La Dolce Vita: Rolling out the Italian dishes

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Preparations for a recent Italian dinner party we hosted began 24 hours before guests were to arrive. The occasion was the result of four generous people making a donation to Rotary for the opportunity to enjoy a meal of Italian food and wines in our home.

I started the night before by making cacciatore. It is a hunter’s stew and, like all stews, it tastes better after a day that allows flavours to meld.

The rest of the menu wasn’t particularly complicated. I planned to make a variety of crostinis, toasted slices of baguette topped with things like almond pesto (the almonds substitute for the traditional pine nuts, or pignoli), grape tomatoes and ribbons of prosciutto — ham sliced so thin, as the joke goes, that the pig didn’t feel it coming of its hind end.

While a typical Italian meal sees salad served after the main courses and before dessert or cheese, we continue to serve it first. Otherwise it seems to get lost or, on occasion, even forgotten. My choice was a Caprese-style salad, with fresh basil, cubes of fresh mozzarella cheese, grape tomatoes, black olives and Italian spices, tossed with olive oil and balsamic vinegar.

Following the salad would be seafood cioppino, a stew with a tomato base that is ultra-easy to make and great for company because one can prepare the base early, then bring it to a boil and add a selection of seafood 10 minutes before it is to be served. I chose mussels, scallops, cod, prawns and clams. The base includes onions, garlic and green pepper, finely chopped and sautéed in olive oil. Spices, white wine, canned Italian tomatoes and clam juice complete the stock. Serve slices of Calabrese bread to soak up the sauce and it’s a meal in itself.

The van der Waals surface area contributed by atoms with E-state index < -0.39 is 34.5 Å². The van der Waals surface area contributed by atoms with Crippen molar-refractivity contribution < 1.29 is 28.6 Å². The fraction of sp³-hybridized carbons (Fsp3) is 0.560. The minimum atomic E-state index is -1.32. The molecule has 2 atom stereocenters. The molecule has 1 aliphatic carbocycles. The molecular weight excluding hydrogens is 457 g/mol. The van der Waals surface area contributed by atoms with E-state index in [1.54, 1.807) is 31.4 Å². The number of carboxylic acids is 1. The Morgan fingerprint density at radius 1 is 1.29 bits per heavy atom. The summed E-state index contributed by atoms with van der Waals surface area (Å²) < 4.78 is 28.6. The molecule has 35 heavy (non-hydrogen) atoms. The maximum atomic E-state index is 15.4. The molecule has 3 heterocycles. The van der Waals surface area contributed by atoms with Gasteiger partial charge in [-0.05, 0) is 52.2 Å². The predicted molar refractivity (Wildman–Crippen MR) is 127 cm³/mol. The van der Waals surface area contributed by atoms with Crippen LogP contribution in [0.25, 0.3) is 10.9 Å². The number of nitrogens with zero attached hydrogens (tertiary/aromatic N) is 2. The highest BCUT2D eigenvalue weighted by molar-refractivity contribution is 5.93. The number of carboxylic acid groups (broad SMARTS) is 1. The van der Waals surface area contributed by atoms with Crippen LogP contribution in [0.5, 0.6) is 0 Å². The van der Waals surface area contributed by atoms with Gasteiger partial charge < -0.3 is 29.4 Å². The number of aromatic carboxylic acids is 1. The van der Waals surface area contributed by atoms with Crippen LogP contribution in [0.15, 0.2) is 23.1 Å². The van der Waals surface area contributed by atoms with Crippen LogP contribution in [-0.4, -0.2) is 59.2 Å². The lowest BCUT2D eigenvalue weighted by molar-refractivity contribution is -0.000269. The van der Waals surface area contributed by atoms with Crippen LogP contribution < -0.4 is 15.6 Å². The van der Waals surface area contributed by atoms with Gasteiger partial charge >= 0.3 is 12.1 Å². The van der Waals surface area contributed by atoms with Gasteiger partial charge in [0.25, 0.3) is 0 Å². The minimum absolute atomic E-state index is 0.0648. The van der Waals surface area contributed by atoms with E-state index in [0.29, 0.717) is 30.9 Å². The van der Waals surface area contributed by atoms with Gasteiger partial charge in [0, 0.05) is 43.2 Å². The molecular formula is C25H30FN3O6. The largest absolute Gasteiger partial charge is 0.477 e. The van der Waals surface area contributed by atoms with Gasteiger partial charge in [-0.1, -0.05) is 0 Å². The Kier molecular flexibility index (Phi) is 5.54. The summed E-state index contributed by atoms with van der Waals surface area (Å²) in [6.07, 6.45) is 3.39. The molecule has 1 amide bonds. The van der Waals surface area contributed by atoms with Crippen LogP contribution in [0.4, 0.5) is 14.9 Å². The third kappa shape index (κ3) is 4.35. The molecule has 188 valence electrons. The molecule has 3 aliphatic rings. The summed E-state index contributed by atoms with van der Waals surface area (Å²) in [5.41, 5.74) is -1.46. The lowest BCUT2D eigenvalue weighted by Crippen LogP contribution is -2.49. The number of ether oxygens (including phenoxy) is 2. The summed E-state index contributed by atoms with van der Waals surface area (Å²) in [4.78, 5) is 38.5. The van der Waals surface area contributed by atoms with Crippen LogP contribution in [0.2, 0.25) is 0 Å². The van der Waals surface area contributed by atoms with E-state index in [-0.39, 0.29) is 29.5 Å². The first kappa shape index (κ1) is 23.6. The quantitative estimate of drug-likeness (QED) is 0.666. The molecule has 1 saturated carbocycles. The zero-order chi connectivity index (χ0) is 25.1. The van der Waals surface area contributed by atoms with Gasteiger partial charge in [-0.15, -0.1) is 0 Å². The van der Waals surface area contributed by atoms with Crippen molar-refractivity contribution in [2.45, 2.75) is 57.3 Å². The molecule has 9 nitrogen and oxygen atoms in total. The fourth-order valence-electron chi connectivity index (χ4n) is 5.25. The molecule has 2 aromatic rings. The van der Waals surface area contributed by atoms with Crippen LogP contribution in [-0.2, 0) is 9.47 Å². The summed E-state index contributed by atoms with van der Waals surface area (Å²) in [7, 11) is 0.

Dessert was one we hadn’t tried before and it, too, didn’t require much work. Two dozen dried figs are simmered for about 40 minutes in a cup of red wine, along with sugar, a cinnamon stick and slices of fresh ginger. Once the figs are very soft they are removed, then the wine is cooked down by two thirds, then strained. To serve, I mixed fresh cream with mascarpone (an Italian cream cheese), spread couple of tablespoons on each plate, cut the figs almost in half, spread them apart and placed them on the cream cheese base, then drizzled the sauce on top.

Among my preparations earlier day was the making of a batch of pasta, which I rolled into sheets that were allowed to dry for an hour on floured towels. Then I used a pizza wheel to slice the sheets into wide ribbons, or pappardelle, which continued to dry on the counter until ready to cook. It would be served with the cacciatore.

When our guests arrived we toasted the occasion with flutes of prosecco, a dry rose sparkling wine from northern Italy. Placed in the bottom of each flute before the wine was poured was a preserved edible hibiscus flower. The red flowers and juice stain the prosecco to a deeper pink colour and makes a very nice presentation. We sat for an hour, sipping our wine, chatting and nibbling on the crostinis before moving to the dining room table.

The meal went entirely as planned and my selection of Sangiovese wines proved to pair well with each dish, in large part because the salad, cioppino and cacciatore all included tomatoes, which are a particularly good marriage with medium red wines like Chiantis.

Our guests chose to drink cappuccinos with their dessert and we lingered at the table, enjoying the company and conversation, until late in the evening. We have hosted many such dinners (some featuring Indian dishes) as Rotary fundraisers and I heartily recommend the practice. We make our donation by providing the food and wine and guests contribute cash for a worthy cause.  And everyone benefits from the enjoyment that inevitably comes when food, wine and friends are combined.

Lorne Eckersley is the publisher of the Creston Valley Advance.